The iPhone’s Quad-LED True Tone flash is pretty good as camera flashes go, but you should never use it to take actual photos, unless you want shiny-faced, red-eyed people in your portraits. Instead, you should put it to work in more useful applications. And no, we don’t just mean using it as a flashlight next time you take a trip into the basement.
You can get a good idea of what the iPhone 8 might be like to use, thanks to a new concept video that imagines how redesigned apps will look on the device.
Apple is supposedly going with a bezel-free design this year, which could give developers more space for new features. Viewing pictures will also be an incredible experience if Apple includes an edge-to-edge display that makes it feel like you’re holding a photograph.
Apple reportedly has a secret team working on developing sensors for non-invasively and continuously monitoring blood sugar levels to help treat diabetes.
This goal is considered a “holy grail” by many researchers, due to the challenge of tracking glucose levels accurately without having to break the skin to do so. Clearly Apple’s aiming as high as ever!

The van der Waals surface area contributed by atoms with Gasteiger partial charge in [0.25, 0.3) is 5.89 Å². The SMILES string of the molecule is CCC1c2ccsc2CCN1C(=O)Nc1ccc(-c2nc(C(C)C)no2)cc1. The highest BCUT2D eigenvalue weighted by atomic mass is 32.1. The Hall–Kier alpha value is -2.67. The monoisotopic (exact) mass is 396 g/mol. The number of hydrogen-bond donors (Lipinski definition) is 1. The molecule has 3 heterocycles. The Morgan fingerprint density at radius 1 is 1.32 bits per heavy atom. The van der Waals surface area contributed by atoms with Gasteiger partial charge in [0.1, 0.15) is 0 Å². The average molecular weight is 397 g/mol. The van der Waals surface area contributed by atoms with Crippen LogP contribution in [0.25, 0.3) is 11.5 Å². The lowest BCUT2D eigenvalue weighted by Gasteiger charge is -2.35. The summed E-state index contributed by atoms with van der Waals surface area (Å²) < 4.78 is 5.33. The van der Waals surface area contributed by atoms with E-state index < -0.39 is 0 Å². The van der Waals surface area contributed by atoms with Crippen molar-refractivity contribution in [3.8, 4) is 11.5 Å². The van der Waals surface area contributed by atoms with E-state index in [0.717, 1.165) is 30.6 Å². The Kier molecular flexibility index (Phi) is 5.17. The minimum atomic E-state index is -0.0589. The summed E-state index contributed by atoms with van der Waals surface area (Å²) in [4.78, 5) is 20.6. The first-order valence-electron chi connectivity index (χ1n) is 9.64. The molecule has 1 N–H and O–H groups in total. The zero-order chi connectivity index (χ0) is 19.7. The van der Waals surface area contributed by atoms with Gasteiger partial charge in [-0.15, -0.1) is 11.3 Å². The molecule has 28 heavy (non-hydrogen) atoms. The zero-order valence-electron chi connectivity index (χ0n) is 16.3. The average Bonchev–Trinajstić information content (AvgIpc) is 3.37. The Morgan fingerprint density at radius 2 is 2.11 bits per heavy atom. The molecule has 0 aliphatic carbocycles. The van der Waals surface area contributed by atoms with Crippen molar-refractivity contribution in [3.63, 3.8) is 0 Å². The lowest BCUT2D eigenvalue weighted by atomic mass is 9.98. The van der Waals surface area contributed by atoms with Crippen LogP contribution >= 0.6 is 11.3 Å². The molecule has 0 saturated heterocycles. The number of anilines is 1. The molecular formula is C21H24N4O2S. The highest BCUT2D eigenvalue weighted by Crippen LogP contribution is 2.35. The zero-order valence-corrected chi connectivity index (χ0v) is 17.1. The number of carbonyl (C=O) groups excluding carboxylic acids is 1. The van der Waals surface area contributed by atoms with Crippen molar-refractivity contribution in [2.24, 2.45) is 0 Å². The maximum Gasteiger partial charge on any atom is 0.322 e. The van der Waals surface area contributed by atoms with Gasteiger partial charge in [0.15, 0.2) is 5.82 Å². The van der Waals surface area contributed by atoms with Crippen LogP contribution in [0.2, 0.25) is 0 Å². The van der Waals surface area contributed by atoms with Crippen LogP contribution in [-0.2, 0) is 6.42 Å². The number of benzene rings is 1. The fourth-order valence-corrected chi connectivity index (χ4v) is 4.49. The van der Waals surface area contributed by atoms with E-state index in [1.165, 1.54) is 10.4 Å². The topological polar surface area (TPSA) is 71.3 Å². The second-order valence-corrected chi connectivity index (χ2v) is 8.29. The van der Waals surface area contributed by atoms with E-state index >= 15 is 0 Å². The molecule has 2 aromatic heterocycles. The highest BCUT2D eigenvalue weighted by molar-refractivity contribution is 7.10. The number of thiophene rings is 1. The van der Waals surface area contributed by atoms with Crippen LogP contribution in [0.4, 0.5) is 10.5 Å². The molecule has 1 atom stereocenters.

Stanford University has launched a new program, offering faculty members and instructors up to 1,000 Apple Watches and $10,000 in funding to investigate how Apple’s wearable device can be used in healthcare.
“This seed grant program is designed to stimulate and support creative uses of the Apple Watch to address important issues in healthcare,” the Center for Digital Health’s website notes. “We are particularly interested in high impact projects that will positively influence the selected study population and/or clinical workflow.”
People in wheelchairs no longer get treated like second-class citizens when it comes to Apple Watch’s fitness-tracking features. With the recent watchOS 3.0 update, which brings lots of big changes to the fitness-oriented wearable, Apple Watch wheelchair workouts can be tracked after a quick and easy setup.
The Apple Watch Series 2 may have been a big step forward for Apple’s wearable device, but the company has an even bigger shift planned: Cupertino wants to morph Apple Watch from a fitness tracking device to a full-fledged medical diagnostic tool.